Soap operas have had a good run.
While the hula hoop, tailfins on cars, poodle skirts and other icons of the 50’s have long since faded from the American scene, the daytime TV dramas have endured. Decade after decade, they have drawn new generations of fans into the worlds they create, where all the people are pretty, all the situations are convoluted, and all the action takes place indoors.
Now, though, in a seismic television shift, soap operas seem primed to go the way of the dinosaur. “The Guiding Light” went dark last fall, and “As the World Turns” will turn off this September. With ratings down year after year, and no new daytime dramas in over a decade, can any soap be secure?
Against this uncertain backdrop, the world of soap operas came to Marco Island. This weekend marked the 12th annual SoapFest Charity Weekend, giving fans a chance to rub elbows with 17 of their favorite soap stars. Cast members from “All My Children,” “As the World Turns,” “One Life to Live,” and “The Young and the Restless” made the trip.
Leading the group once again, and acting as emcee and auctioneer, Walt Willey from “All My Children” showed a sense of humor about where soaps fit into the greater scheme of life.
“It’s so nice of you to come and share our little bit of minor celebrity,” he said. “On a scale of one to ten, we’re a solid two — right after ‘The Real Housewives of New Jersey.’” With more than half the actors on hand coming from the cancelled “As the World Turns,” the future of the genre was a major topic of discussion.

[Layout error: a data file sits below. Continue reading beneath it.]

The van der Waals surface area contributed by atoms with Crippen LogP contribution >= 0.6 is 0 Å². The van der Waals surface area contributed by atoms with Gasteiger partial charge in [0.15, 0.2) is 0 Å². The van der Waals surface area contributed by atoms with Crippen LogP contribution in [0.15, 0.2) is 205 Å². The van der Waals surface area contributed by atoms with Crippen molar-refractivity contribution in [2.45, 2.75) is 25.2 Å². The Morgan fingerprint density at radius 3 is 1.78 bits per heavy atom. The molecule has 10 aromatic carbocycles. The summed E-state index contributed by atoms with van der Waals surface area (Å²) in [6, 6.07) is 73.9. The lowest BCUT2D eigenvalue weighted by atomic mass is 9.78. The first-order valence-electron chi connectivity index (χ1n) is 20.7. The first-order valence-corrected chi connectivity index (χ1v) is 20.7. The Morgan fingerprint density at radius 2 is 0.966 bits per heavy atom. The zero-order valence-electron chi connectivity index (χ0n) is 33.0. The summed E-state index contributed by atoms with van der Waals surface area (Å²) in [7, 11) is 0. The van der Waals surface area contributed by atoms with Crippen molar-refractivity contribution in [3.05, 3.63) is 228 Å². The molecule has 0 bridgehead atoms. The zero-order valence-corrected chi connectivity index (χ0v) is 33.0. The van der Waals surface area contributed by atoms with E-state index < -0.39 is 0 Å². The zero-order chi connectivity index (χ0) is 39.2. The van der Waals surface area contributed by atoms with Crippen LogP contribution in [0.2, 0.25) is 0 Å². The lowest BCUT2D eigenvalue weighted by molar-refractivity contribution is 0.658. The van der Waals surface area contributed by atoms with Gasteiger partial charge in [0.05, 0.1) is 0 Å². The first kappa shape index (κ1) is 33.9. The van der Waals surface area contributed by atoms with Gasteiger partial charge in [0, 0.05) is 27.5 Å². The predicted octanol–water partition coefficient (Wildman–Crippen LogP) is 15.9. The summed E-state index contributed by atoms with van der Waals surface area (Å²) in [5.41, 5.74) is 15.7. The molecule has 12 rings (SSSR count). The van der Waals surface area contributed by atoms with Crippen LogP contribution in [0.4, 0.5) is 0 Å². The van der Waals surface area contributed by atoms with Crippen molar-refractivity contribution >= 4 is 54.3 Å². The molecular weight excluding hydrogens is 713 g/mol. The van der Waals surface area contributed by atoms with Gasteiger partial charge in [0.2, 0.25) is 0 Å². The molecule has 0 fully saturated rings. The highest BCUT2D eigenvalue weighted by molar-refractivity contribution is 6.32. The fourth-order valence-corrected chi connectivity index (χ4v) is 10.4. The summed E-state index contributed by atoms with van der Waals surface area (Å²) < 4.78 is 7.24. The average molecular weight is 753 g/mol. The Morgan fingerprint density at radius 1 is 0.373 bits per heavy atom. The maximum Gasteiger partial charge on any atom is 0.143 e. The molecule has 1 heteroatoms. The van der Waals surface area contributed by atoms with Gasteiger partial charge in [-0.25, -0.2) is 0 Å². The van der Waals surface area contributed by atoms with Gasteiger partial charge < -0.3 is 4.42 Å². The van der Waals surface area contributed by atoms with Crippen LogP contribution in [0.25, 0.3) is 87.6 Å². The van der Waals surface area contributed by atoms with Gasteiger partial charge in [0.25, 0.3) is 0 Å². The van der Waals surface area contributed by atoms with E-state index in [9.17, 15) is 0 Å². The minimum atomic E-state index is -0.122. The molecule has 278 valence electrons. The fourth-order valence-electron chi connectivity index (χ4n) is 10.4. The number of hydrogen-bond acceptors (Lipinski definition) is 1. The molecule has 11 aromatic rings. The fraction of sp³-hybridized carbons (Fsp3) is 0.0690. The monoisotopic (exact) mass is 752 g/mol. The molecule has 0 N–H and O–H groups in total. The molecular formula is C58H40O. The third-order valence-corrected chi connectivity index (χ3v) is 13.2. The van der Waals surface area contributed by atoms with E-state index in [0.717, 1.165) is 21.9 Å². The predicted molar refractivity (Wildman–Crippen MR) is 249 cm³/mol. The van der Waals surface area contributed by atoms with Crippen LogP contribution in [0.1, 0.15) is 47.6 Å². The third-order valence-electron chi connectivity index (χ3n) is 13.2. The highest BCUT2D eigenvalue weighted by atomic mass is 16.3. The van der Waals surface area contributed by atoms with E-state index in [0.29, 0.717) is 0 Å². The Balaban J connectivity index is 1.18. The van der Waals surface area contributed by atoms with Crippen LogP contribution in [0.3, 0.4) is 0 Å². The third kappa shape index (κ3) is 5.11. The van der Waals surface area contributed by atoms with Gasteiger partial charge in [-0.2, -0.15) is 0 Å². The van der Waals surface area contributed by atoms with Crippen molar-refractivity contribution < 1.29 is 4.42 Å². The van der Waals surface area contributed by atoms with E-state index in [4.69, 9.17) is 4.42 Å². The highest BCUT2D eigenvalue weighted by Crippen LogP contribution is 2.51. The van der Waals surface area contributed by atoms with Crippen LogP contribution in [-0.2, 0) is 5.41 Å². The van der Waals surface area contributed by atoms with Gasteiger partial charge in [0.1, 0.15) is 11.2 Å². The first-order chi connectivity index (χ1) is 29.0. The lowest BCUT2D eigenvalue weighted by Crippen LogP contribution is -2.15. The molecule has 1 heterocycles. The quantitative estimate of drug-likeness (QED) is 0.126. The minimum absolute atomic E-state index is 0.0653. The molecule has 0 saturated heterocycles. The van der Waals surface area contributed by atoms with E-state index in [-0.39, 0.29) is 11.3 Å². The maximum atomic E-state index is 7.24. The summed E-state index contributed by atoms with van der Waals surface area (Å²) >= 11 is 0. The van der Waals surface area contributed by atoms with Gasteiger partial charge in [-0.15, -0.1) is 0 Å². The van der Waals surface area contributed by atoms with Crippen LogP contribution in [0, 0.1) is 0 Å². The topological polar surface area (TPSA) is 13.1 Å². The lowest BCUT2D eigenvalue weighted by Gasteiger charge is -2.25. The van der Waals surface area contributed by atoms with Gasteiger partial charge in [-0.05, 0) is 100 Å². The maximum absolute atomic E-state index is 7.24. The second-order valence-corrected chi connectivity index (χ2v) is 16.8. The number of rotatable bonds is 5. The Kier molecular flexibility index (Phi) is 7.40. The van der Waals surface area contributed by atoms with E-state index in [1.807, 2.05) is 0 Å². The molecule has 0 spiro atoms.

Referring to the fan mags which chronicle the labyrinthine plot twists of the shows, Willey mentioned “Soaps in Depth — not soaps in death, that comes a few years later.” For the uninitiated, there are separate magazines for CBS and ABC soaps; just pay attention at the supermarket checkout line.
“We watched ‘The Guiding Light’ for 40 years,” said Connie Scholl, who traveled from Atlanta for Soapfest. “It’s kind of scary now — they replace our shows with these ridiculous game shows nobody watches.” Her sister, Susan Scholl, said the two now concentrate on “One Life to Live.”
Speculation was rampant on how “As the World Turns” would end, which of the characters would get a happy ending, but none of the cast members was spilling the beans. Of course, the biggest impact of the cancellations is on the actors who will be out of a job.
“As the World Turns” actress Alexandra Chando, participating in a panel discussion Saturday evening at Bistro de Soleil, confessed to getting emotional. “I was sitting in the green room the other day, and I just burst into tears,” she said. “Yes, I’m sad the show is ending. This becomes like a family.”
But the focus at Soapfest was on having a good time, and raising money for good causes. Willey, who has a son with Asperger’s syndrome, is passionate about autism, and the Eden Florida center for children and adults with autism is one of Soapfest’s major beneficiaries. He took the opportunity to do a little outreach, urging the crowd to support occupational therapy and a gluten-free diet to counter the disease.
“We’re so ready to put drugs into our children, and insurance will cover it, but (occupational therapy) — forget it,” he lamented. Florida is one of only three states in which insurance does cover occupational therapy for autism, Willey said.
In all, said Soapfest founder and organizer Pat Berry, the live auction raised more than $20,000. In addition to Eden Florida, the Art League of Marco Island and other charitable causes will benefit.
After the auction ended, the party moved over to CJ’s on the Bay, where the actors served as celebrity bartenders.
Sunday, the partygoers met again for a “Cruisin’ Boozin’ & Schmoozin’” event on the Marco Island Princess, another chance to get to mingle with the real people the fans usually only get to see inside the television screen. “This is my favorite fan event. I especially like the cruise,” said Charlie Funk, who attends “five or six a year,” and flew down from New York to be here. “Unfortunately, I think 10 years from now, there won’t be any soaps. It really stinks,” Funk said.
Soapfest concluded Sunday evening with a reading of “Specter” by Don Nigro, performed by “As the World Turns” stars Schulenberg and Tom Pelphrey at the Marco Players Theater.